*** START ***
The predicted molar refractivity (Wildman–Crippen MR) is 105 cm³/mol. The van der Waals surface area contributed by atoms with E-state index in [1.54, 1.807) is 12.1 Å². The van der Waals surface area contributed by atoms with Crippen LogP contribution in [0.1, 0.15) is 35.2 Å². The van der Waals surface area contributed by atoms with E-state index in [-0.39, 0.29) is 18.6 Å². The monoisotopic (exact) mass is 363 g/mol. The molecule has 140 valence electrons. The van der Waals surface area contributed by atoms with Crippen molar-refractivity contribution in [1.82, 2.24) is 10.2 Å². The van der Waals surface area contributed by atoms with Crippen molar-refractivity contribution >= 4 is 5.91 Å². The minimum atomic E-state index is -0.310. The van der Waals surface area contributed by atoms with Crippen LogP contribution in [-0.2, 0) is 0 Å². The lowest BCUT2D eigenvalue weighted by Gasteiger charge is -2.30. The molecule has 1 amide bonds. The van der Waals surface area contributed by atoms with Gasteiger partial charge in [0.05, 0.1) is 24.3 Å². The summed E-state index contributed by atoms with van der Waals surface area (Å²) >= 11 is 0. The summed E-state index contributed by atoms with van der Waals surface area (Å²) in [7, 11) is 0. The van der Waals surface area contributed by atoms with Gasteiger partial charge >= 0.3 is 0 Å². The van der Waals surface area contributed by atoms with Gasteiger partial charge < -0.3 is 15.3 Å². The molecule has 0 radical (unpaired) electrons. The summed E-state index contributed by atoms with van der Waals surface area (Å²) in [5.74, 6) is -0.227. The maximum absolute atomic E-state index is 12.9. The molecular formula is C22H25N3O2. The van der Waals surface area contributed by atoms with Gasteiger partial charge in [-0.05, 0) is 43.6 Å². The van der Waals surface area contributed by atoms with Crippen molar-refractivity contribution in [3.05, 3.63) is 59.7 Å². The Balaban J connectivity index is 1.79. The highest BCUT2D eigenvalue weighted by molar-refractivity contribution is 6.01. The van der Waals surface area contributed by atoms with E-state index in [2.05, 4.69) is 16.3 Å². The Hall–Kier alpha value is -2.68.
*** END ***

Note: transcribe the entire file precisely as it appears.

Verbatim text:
The predicted molar refractivity (Wildman–Crippen MR) is 105 cm³/mol. The van der Waals surface area contributed by atoms with E-state index in [1.54, 1.807) is 12.1 Å². The van der Waals surface area contributed by atoms with Crippen LogP contribution in [0.1, 0.15) is 35.2 Å². The van der Waals surface area contributed by atoms with E-state index in [-0.39, 0.29) is 18.6 Å². The monoisotopic (exact) mass is 363 g/mol. The molecule has 140 valence electrons. The van der Waals surface area contributed by atoms with Crippen molar-refractivity contribution in [1.82, 2.24) is 10.2 Å². The van der Waals surface area contributed by atoms with Crippen molar-refractivity contribution >= 4 is 5.91 Å². The minimum atomic E-state index is -0.310. The van der Waals surface area contributed by atoms with Crippen LogP contribution in [-0.2, 0) is 0 Å². The lowest BCUT2D eigenvalue weighted by Gasteiger charge is -2.30. The molecule has 1 amide bonds. The van der Waals surface area contributed by atoms with Gasteiger partial charge in [0.05, 0.1) is 24.3 Å². The summed E-state index contributed by atoms with van der Waals surface area (Å²) >= 11 is 0. The summed E-state index contributed by atoms with van der Waals surface area (Å²) in [7, 11) is 0. The van der Waals surface area contributed by atoms with Gasteiger partial charge >= 0.3 is 0 Å². The van der Waals surface area contributed by atoms with Gasteiger partial charge < -0.3 is 15.3 Å². The molecule has 0 radical (unpaired) electrons. The summed E-state index contributed by atoms with van der Waals surface area (Å²) in [5.74, 6) is -0.227. The maximum absolute atomic E-state index is 12.9. The molecular formula is C22H25N3O2. The van der Waals surface area contributed by atoms with Gasteiger partial charge in [-0.05, 0) is 43.6 Å². The van der Waals surface area contributed by atoms with Crippen molar-refractivity contribution in [3.05, 3.63) is 59.7 Å². The Balaban J connectivity index is 1.79. The highest BCUT2D eigenvalue weighted by molar-refractivity contribution is 6.01. The van der Waals surface area contributed by atoms with E-state index in [2.05, 4.69) is 16.3 Å². The Hall–Kier alpha value is -2.68.